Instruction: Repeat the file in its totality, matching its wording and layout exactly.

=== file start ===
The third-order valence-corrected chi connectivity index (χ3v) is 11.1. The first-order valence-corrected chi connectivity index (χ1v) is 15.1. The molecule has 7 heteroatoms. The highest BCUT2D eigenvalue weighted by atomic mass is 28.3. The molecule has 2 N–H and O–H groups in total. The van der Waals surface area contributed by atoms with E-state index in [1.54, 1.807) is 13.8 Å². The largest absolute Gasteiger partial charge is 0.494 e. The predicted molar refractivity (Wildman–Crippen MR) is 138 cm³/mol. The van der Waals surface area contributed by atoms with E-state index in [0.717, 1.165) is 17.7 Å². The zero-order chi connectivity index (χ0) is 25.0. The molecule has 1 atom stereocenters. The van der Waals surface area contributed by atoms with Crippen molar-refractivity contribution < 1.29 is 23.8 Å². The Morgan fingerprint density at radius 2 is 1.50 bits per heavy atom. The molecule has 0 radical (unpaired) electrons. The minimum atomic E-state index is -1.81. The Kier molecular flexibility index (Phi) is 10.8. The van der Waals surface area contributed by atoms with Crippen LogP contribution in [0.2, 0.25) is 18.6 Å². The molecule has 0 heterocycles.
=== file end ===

The third-order valence-corrected chi connectivity index (χ3v) is 11.1. The first-order valence-corrected chi connectivity index (χ1v) is 15.1. The molecule has 7 heteroatoms. The highest BCUT2D eigenvalue weighted by atomic mass is 28.3. The molecule has 2 N–H and O–H groups in total. The van der Waals surface area contributed by atoms with E-state index in [1.54, 1.807) is 13.8 Å². The largest absolute Gasteiger partial charge is 0.494 e. The predicted molar refractivity (Wildman–Crippen MR) is 138 cm³/mol. The van der Waals surface area contributed by atoms with E-state index in [0.717, 1.165) is 17.7 Å². The zero-order chi connectivity index (χ0) is 25.0. The molecule has 1 atom stereocenters. The van der Waals surface area contributed by atoms with Crippen molar-refractivity contribution < 1.29 is 23.8 Å². The Morgan fingerprint density at radius 2 is 1.50 bits per heavy atom. The molecule has 0 radical (unpaired) electrons. The minimum atomic E-state index is -1.81. The Kier molecular flexibility index (Phi) is 10.8. The van der Waals surface area contributed by atoms with Crippen LogP contribution in [0.2, 0.25) is 18.6 Å². The molecule has 0 heterocycles.